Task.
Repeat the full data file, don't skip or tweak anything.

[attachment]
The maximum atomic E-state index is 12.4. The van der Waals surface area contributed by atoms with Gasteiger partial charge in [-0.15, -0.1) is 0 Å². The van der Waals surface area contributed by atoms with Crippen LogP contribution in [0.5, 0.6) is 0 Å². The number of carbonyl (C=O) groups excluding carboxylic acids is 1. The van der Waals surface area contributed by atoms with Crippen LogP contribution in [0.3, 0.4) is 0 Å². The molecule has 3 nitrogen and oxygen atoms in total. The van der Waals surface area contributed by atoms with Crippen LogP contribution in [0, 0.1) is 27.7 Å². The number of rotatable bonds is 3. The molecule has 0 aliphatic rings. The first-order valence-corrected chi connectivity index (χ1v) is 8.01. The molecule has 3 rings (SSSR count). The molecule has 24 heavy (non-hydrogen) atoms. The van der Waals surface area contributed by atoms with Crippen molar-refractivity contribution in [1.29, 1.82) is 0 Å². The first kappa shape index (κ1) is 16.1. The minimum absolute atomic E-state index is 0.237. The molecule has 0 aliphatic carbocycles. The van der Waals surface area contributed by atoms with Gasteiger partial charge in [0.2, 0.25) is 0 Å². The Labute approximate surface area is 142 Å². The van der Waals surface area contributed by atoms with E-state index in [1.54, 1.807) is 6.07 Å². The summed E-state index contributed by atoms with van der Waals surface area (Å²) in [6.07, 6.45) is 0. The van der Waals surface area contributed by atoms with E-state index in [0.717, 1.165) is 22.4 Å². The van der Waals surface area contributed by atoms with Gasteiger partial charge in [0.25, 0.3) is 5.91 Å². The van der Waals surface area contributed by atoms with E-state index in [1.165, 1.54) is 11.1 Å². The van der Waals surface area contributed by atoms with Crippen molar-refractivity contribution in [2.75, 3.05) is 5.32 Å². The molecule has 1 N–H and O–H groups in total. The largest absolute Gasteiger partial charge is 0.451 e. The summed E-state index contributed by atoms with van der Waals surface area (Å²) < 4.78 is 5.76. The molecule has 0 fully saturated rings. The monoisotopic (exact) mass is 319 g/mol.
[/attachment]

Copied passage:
The maximum atomic E-state index is 12.4. The van der Waals surface area contributed by atoms with Gasteiger partial charge in [-0.15, -0.1) is 0 Å². The van der Waals surface area contributed by atoms with Crippen LogP contribution in [0.5, 0.6) is 0 Å². The number of carbonyl (C=O) groups excluding carboxylic acids is 1. The van der Waals surface area contributed by atoms with Crippen LogP contribution in [0.3, 0.4) is 0 Å². The molecule has 3 nitrogen and oxygen atoms in total. The van der Waals surface area contributed by atoms with Crippen LogP contribution in [0, 0.1) is 27.7 Å². The number of rotatable bonds is 3. The molecule has 0 aliphatic rings. The first-order valence-corrected chi connectivity index (χ1v) is 8.01. The molecule has 3 rings (SSSR count). The molecule has 24 heavy (non-hydrogen) atoms. The van der Waals surface area contributed by atoms with Crippen molar-refractivity contribution in [1.29, 1.82) is 0 Å². The first kappa shape index (κ1) is 16.1. The minimum absolute atomic E-state index is 0.237. The molecule has 0 aliphatic carbocycles. The van der Waals surface area contributed by atoms with Gasteiger partial charge in [0.2, 0.25) is 0 Å². The Labute approximate surface area is 142 Å². The van der Waals surface area contributed by atoms with E-state index in [1.54, 1.807) is 6.07 Å². The summed E-state index contributed by atoms with van der Waals surface area (Å²) in [6.07, 6.45) is 0. The van der Waals surface area contributed by atoms with E-state index in [0.717, 1.165) is 22.4 Å². The van der Waals surface area contributed by atoms with Gasteiger partial charge in [0.25, 0.3) is 5.91 Å². The van der Waals surface area contributed by atoms with E-state index in [1.165, 1.54) is 11.1 Å². The van der Waals surface area contributed by atoms with Crippen molar-refractivity contribution in [2.75, 3.05) is 5.32 Å². The molecule has 1 N–H and O–H groups in total. The largest absolute Gasteiger partial charge is 0.451 e. The summed E-state index contributed by atoms with van der Waals surface area (Å²) < 4.78 is 5.76. The molecule has 0 fully saturated rings. The monoisotopic (exact) mass is 319 g/mol.